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Posts Tagged ‘Richard Wolffe’

New Obama Book: ‘Everyone Knew the Communications Effort Was Struggling’

Revival: The Struggle for Survival Inside the Obama White House, a new book out this week from communications consultant and political analyst Richard Wolffe, puts forth yet another documentation of how the Obama administration’s communications strategy has not been operating as best it could.

Politico quotes the following excerpt from the book:

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Massey Energy Hires Public Strategies In Wake of Mine Tragedy


WPP-owned Public Strategies has been hired by Massey Energy Co. following an incident in which 29 miners died at one of the company’s coal mines in West Virginia earlier this month.

Public Strategies is staffed by political heavyweights including former George W. Bush staffers Dan Bartlett and Mark McKinnon, as well as Jeff Eller, a former White House aide to then-President Bill Clinton.

The Wall Street Journal first reported the news and has some background on the connections between the two companies:

Public Strategies also has ties to Massey’s lead outside director, retired Navy Admiral Bobby Inman, a longtime professor at the University of Texas’ Lyndon B. Johnson School of Public Affairs, which is supported by the LBJ Foundation; Public Strategies’ chairman Jack Martin – a longtime Democratic Party hand – is a foundation board member, and McKinnon is a lecturer at the LBJ School.

Goldman Sachs is also working with Public Strategies. Newsweek correspondent and MSNBC analyst Richard Wolffe briefly worked for the firm this past fall.

RELATED: What if Only PR Pros From Massey Energy Were ‘Reporting’ On the W.V. Mining Disaster?

Former Newsweek Correspondent Turned PR Exec Richard Wolffe Returns to Countdown With Keith Olbermann

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Richard Wolffe, the former Newsweek White House Correspondent turned PR executive appeared on Countdown With Keith Olbermann last night.

Wolffe appeared on the program to speak about Sarah Palin‘s new book. In the interview, Olbermann asked Wolffe, “Do we expect a book tour, and if there is a book tour, wouldn’t she have to agree to a few non-cooked interviews to promote her book?” Wolffe responded, “There is that danger. I suspect that the real risk of a book tour, having done one myself is that they’re grueling, exhausting and Sarah Palin may just find that best way she can do a book tour and support the troops is to stay at home.”

In early August, MSNBC addressed concerns pertaining to Wolffe still appearing as a guest and fill in host for the show, months after he had joined Public Strategies, Inc., a corporate communications firm run by former Bush White House Communications Director Dan Bartlett. MSNBC had not originally disclosed Wolffe’s new job on air, which drew ire from the media, beginning with Salon’s Glenn Greenwald. On August 4th, Olbermann wrote on his Daily Kos blog: “I am confident his commentary to this point has not been compromised – he has been an insightful analyst and a great friend to this show – but until we can clarify what else he is doing, he will not be appearing with us.”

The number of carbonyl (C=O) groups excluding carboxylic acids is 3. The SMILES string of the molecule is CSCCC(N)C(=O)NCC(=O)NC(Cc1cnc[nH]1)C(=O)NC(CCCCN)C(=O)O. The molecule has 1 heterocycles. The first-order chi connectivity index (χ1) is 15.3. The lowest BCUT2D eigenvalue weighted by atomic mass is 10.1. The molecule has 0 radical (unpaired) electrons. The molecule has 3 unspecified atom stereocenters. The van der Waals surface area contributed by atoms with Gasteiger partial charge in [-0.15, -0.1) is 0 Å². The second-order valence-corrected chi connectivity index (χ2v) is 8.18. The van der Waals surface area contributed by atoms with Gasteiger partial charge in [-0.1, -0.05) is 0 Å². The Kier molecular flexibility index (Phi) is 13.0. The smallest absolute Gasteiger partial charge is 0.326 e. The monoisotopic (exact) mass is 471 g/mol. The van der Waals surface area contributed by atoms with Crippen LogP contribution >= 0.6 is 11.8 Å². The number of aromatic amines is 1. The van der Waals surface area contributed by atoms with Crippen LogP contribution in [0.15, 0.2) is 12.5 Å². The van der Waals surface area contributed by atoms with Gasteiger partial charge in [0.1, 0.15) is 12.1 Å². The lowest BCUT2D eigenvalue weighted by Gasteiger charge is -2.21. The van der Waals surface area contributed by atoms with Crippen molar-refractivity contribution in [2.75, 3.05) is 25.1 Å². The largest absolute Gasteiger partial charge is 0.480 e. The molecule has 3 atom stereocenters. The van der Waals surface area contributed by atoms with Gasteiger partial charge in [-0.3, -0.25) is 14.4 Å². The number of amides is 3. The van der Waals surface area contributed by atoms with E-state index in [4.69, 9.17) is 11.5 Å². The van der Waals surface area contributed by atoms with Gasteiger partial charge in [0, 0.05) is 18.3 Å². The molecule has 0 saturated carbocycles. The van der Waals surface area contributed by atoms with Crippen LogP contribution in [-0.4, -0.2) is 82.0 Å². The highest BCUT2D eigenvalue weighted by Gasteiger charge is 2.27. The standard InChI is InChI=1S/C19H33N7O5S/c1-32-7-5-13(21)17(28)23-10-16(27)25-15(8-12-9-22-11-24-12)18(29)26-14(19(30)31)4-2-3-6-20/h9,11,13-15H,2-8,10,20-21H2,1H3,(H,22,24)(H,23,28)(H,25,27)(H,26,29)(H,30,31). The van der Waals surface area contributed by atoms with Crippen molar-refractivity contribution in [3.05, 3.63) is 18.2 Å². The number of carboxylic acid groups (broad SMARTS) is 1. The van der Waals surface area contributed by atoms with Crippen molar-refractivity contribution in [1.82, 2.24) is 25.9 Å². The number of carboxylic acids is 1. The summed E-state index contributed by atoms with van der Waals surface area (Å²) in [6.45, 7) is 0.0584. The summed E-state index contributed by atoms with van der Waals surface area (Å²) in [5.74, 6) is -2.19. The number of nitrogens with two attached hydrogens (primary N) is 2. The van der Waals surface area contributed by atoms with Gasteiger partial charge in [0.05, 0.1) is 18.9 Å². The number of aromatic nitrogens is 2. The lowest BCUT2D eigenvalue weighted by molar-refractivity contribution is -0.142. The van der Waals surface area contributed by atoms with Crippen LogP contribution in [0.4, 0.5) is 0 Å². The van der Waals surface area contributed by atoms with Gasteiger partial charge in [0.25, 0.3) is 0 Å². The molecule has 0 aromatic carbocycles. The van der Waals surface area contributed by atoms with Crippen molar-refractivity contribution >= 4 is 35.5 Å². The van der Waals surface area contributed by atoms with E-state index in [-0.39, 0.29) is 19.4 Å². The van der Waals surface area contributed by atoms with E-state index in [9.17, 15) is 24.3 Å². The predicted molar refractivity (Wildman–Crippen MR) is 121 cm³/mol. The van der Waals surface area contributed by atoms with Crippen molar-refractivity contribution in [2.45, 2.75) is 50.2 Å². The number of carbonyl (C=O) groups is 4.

An MSNBC spokesperson told TVNewser yesterday, “NBC News management has had extensive conversations with Richard and has fully reviewed both his work on our air and for Public Strategies. Based on this review, Richard will continue to be a valued contributor to ‘Countdown’ and MSNBC.”

MSNBC Will Continue Booking Richard Wolffe

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Richard Wolffe, one of many high-profile “hacks” to turn “flack” this year, has been drawing the ire of bloggers by maintaining his pole position on MSNBC’s Countdown with Keith Olbermann.

He was Newsweek’s Senior White House Correspondent before leaving journalism to join Public Strategies, Inc. as a Senior Strategist in the spring.

It’s quite common for political consultants to appear on cable shows, however Wolffe has done so as a guest host, not a panelist. As a result, Wolffe and the firm received the full Gawker treatment today, illuminating some connections between Public Strategies’ lobbying clients, and the healthcare fight on the Hill.

MSNBC spokesman Jeremy Gaines responded to Talking Points Memo, promising to disclose Wolffe’s new job title. Olbermann wrote on Daily Kos that Wolffe might be welcomed back when the show “can clarify what else he is doing.”

As media watchers know, Olbermann switched a few years back from booking a wide variety of experts to a handful of pithy regulars, many from the synergized Newsweek. The reason MSNBC is sticking with Wolffe is for two big reasons: he covered the Obama run from the beginning, and because he’s a very good guest–a smooth talking pundit with good suits and quick British wit. These things matter when viewer boredom is alleviated with a quick flip of the remote. A guest’s delivery on cable is just as important as pedigree.

However, as you’ll see from the clip of Wolffe’s guest host appearance from Friday above, it’s much harder to sit behind the anchor desk than to react to questions. He’s pretty good but not very “Keithy,” as the network promises in their promos.